New York Rangers' Alain Vigneault Uses Poor Judgement in Excusing Dan Carcillo's Actions

By Casey Drottar
Getty Images
Getty Images

Last night’s Game 3 between the Montreal Canadiens and New York Rangers may have had a flurry of goals late in the third period, but there were plenty of fireworks early on.

Just a couple minutes into the first period, Canadiens forward Brandon Prust laid a very late and crushing hit on New York center Derek Stepan. No penalty was called, but plenty of Rangers were more than a little furious. Later in the period, a few players tried to exact revenge on Prust. Dan Carcillo charged the Canadiens enforcer, and soon after, Derek Dorsett picked a fight with him.

However, during this skirmish, Carcillo crossed a line and, as a result, could be gone for the rest of the postseason.

As Dorsett and Prust duked it out, a linesman attempted to pull Carcillo away from the action. Carcillo, though, decided shove the official, which resulted in his getting kicked off the ice for a game misconduct. It may not have looked too extreme, but there are strict rules in place when it comes to making contact with an official, and Carcillo broke them.

The situation is currently being reviewed by the NHL, and there are two possible punishments Carcillo could receive. If the league determines he “applied physical force” against an official “in any manner,” but didn’t intend to cause an injury, then he faces a suspension of at least 10 games. If Carcillo “should have known” that his actions “could reasonably be expected to cause injury,” then his suspension will be a minimum of 20 games.

When asked about Carcillo’s actions after the game, Rangers coach Alain Vigneault started out with the right response, but then followed it up with a questionable one.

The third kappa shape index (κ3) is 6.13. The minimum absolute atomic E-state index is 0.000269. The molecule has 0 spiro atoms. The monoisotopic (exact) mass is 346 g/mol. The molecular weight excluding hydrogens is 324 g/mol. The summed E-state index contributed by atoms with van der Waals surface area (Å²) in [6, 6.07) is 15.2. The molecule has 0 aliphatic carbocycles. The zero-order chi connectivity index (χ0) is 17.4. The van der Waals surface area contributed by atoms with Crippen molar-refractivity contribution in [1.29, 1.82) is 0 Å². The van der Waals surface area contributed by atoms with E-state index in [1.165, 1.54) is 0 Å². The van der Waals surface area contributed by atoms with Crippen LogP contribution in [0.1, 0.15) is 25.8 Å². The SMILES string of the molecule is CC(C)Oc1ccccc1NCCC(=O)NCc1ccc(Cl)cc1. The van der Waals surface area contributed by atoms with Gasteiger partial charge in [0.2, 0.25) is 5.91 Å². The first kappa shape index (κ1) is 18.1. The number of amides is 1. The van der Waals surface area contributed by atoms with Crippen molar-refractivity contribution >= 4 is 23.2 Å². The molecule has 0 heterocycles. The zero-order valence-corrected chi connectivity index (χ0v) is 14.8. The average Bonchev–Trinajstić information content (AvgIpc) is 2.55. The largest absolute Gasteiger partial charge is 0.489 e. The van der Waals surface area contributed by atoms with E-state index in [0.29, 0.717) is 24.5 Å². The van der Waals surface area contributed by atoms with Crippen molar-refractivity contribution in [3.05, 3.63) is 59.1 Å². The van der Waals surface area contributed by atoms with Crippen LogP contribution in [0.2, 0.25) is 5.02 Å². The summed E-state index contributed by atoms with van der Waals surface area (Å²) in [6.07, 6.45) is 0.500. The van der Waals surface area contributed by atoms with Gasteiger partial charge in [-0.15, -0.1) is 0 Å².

“Well, he can’t do that, obviously, what he did there, but we’ll let the league handle that,” said Vigneault. However, he followed it up by saying that, had the officials called a penalty on Prust in the first place, Carcillo probably wouldn’t have shoved the linesman in the first place.

Whether or not this is true, it didn’t need to be said.

Look, I get the Rangers were very upset about the Prust hit. It was incredibly late, and should have been called. It was completely understandable for both Vigneault and his players to still be upset about it after the game. At the same time, Carcillo knows better than to shove an official. All players know better, as do the coaches. Frustration is obviously going to boil over when you see an ugly hit on a teammate go uncalled. Still, you just can’t shove an official, and you also can’t excuse such actions by saying it wouldn’t have happened had the initial hit been called.

Vigneault should’ve simply pointed out the problem with Carcillo’s actions and left it at that. Next question. Instead, he gave Carcillo an excuse for doing something he shouldn’t have.

Vigneault may be right, but in the end, the last thing he wants to do is give the notion that something like shoving an official can be excused under the right circumstances.

Casey Drottar is an NHL writer for Follow him on Twitter @CDrottar19 or “Like” him on Facebook

You May Also Like